- The Washington Times - Monday, March 27, 2006

Cost-cutting measures at Ciena Corp. may bring the network supplier back to profitability by next year, according to analysts.

The Linthicum, Md., company has said it plans to close a New Jersey facility next month, cutting 62 jobs and saving an expected $7 million to $8 million annually. The company also has outsourced some production work.

Ciena, which sells communications networking equipment, has been operating with a net loss since 2001, when the technology bubble burst.

Investors have responded to the company’s recent cost-cutting work, and the stock’s price has more than doubled in the past six months.

“Businesswise and marketwise, things are definitely improving,” said Tim Daubenspeck, a senior analyst at Pacific Crest Securities in Portland, Ore.

Ciena reported that net loss for the first quarter fell 89 percent to $6.3 million (1 cent basic and diluted share) from $57 million (10 cents) a year ago. Gross profit margin, an important measure of a company’s efficiency in production, rose from 25 percent to 42 percent.

Ciena’s stock price rose 8 cents yesterday to close at $5.23 on the Nasdaq Composite Index.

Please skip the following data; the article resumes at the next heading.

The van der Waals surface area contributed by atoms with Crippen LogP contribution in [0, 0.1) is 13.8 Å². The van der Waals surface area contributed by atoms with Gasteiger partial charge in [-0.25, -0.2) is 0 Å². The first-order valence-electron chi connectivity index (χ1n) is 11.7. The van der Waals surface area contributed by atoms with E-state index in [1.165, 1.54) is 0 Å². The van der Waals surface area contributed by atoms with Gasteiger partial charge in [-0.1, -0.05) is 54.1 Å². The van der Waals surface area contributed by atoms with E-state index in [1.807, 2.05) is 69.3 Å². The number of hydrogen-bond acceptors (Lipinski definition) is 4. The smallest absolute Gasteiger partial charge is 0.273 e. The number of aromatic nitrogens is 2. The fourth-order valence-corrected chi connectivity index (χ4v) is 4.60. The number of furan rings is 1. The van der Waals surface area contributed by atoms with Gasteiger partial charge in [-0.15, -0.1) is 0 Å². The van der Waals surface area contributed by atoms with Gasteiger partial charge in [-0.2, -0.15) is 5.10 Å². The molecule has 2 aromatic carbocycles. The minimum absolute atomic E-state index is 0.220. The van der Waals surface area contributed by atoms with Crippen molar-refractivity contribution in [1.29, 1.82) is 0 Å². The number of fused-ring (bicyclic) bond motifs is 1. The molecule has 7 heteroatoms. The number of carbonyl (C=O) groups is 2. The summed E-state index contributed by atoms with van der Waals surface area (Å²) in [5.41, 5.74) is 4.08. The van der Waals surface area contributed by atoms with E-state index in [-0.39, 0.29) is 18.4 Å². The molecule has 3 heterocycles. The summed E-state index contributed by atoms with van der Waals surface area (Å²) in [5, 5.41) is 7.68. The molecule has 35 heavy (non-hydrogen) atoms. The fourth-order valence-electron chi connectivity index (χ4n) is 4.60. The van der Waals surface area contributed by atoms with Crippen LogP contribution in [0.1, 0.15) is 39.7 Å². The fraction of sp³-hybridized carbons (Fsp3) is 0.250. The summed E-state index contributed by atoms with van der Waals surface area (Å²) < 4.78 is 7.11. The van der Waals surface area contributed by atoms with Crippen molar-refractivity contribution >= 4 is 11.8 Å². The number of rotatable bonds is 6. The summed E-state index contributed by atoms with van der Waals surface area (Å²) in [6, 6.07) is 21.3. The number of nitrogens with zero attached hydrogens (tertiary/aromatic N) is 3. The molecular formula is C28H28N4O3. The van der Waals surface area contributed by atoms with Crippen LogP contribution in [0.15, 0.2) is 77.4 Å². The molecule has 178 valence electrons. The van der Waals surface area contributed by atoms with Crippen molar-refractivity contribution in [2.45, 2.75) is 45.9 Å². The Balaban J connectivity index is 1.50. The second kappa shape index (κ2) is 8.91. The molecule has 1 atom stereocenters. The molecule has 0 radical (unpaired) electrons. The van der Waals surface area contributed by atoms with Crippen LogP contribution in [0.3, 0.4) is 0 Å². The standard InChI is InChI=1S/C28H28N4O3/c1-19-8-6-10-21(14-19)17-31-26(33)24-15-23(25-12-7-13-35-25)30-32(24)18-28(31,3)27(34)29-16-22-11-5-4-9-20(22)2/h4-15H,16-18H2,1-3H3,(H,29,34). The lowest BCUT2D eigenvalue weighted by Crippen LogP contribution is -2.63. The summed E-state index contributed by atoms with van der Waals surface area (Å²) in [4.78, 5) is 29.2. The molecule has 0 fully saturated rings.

Analysts say the stock’s climb also is in response to investor confidence in the optical market, which provides equipment for capacity telecommunications networks.

“Investors are eating up shares of Ciena because end-market demand has improved,” said Mr. Daubenspeck, who does not own shares in the company. Pacific Crest does not have a business relationship with Ciena.

“I think most of the move has been some enthusiasm that the overall optical group will see some better times after a very long period of difficulty. Ciena specifically, there has been some enthusiasm over some of the things going on in the company,” said Tim Savageaux, a senior analyst at Merriman Curhan Ford & Co. in San Francisco.

Mr. Savageaux, who owns shares of Ciena, said that soon many companies likely will decide to upgrade the telecommunications equipment they installed during the technology boom.

“Our view is as the carriers need to reinvest, Ciena [would] benefit from that trend,” he said.

Some warn that investors have put too much faith in the idea of a Ciena resurgence continuing.

“Going forward, it’s difficult to envision how they would keep improving things at the same rate,” said Joseph Chiasson, a senior analyst at Susquehanna Financial Group LLLP in Boston.

Optical product companies typically don’t have gross margins higher than 45 percent, Mr. Chiasson said. Ciena is at 42 percent, signaling that the company doesn’t have much more room to grow, he said.

“They’re closing in on that number as we speak … the margin expansion has probably run its course for the most part,” said Mr. Chiasson, who does not own stock in the company. Susquehanna Financial does not have a business relationship with the company.

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